I'm so glad it translated for you! So often we end up creating new hierarchies that are just as bad as the original ones we were trying to challenge—even in subcultures, or maybe particularly in subcultures, there are rules and regulations. How do we re-imagine the whole idea of belonging? Maybe belonging isn't what we are after at all, maybe we have to create a space where no one needs to belong, what would that look like?

As a tentative answer to the question of your title, I would humbly offer the possibility that masculinity is so much more rigid today than femininity is simply because feminism opened up our gender to a conversation, whereas masculinity just remained the norm. And the norm is always resistant to change.

It's interesting, because feminism is where all my politics start—the feminism of challenging power, not accessing power. The feminism of destroying all hierarchies. The feminism of radical dykes and outcasts and freaks and whores that I first encountered when I moved to San Francisco at the very end of my teenage years in the early-’90s.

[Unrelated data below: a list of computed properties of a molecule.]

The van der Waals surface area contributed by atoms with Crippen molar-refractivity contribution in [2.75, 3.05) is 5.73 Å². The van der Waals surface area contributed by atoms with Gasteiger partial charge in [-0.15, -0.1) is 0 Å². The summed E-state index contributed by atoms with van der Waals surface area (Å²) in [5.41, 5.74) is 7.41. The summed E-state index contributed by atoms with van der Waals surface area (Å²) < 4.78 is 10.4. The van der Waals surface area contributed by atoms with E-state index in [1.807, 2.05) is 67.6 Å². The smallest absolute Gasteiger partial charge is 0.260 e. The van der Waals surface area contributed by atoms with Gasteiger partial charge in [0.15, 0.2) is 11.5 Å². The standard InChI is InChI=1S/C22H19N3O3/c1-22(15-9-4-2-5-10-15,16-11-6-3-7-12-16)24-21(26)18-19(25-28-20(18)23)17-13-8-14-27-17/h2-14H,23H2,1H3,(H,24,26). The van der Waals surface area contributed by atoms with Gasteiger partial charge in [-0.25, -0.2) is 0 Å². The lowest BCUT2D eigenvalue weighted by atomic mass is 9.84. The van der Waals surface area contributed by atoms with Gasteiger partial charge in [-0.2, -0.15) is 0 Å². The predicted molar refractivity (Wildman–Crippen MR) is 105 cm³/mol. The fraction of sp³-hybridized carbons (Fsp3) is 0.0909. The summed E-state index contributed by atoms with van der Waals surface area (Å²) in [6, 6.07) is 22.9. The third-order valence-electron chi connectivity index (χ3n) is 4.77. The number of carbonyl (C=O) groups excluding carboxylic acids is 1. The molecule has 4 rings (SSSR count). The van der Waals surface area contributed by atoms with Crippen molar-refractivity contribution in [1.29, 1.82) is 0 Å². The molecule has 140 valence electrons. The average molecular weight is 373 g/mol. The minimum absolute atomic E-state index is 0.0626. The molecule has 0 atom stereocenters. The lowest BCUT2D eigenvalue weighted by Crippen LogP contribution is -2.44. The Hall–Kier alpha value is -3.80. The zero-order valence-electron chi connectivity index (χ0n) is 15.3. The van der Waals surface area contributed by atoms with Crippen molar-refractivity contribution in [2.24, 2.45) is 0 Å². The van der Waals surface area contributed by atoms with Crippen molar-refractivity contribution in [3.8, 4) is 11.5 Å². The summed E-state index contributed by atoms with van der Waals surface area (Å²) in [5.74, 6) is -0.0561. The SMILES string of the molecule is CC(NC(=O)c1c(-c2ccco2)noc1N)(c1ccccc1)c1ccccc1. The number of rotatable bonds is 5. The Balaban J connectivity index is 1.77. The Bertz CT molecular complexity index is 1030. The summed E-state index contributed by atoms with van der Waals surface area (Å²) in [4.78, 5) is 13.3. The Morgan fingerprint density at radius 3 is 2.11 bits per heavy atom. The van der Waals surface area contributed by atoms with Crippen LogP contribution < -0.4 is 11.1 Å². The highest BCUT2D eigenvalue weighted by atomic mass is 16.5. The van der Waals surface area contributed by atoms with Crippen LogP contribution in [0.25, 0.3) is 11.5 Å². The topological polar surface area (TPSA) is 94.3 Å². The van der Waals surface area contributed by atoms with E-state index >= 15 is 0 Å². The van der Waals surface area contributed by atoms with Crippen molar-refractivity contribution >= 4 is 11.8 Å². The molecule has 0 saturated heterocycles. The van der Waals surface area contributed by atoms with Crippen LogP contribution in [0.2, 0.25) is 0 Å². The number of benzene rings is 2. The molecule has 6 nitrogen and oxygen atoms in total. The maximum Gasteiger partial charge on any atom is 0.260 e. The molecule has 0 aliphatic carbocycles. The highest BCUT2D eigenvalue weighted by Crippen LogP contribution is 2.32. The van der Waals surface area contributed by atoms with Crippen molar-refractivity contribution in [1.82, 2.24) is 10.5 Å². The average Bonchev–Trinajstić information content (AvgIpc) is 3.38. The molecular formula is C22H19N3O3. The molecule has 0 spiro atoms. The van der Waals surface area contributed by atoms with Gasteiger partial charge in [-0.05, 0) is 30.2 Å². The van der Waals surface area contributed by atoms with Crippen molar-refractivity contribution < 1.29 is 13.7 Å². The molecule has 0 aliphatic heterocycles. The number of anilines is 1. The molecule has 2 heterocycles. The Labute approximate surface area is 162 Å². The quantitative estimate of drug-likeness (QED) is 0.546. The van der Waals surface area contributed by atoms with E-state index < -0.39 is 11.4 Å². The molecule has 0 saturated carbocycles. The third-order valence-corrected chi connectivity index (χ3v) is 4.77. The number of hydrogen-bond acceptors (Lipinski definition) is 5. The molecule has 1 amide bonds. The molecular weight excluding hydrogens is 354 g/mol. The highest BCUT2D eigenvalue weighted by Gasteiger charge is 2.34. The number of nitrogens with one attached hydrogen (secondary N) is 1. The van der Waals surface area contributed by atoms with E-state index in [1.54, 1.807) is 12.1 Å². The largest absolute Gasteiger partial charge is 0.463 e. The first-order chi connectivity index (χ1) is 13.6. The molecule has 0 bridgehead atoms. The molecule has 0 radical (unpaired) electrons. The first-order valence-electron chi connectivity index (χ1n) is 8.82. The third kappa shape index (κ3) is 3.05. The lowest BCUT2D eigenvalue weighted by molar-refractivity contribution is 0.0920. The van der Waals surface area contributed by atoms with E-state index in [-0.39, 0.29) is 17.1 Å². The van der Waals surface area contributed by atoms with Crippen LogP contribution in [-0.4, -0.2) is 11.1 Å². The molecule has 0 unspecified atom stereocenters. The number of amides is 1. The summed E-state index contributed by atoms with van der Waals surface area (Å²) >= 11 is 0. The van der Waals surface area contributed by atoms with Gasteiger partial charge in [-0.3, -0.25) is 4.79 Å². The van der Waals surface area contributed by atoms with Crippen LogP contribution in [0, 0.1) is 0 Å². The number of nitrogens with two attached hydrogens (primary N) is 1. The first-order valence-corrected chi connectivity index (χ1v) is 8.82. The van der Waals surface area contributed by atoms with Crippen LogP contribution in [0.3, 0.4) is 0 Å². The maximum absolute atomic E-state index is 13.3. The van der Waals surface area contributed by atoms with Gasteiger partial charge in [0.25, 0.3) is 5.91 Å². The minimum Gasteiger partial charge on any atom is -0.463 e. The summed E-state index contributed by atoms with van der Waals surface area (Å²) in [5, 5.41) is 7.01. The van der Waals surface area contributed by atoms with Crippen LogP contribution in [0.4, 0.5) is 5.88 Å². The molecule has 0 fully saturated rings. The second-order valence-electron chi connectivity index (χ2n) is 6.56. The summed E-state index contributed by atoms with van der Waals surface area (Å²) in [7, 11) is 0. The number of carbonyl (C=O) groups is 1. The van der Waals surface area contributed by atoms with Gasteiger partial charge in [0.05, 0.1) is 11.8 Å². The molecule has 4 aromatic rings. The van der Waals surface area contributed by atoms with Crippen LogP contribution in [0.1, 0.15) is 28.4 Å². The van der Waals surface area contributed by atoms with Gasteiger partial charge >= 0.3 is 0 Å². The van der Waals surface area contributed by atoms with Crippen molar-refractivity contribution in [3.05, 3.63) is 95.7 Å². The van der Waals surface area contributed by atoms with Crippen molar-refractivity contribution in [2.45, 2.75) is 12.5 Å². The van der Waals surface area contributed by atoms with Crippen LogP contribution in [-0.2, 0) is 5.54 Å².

Yes, I think that feminism has opened up more possibilities for gender, sexual, social and political self-determination. But, I think that, although gay liberation emerged from feminism in many ways—as a rejection of organized religion and the nuclear family, a rejection of police and state control over queer bodies and lives—now, there is a conscious rejection of feminism in most gay male cultures. To me, this is tragic and horrifying.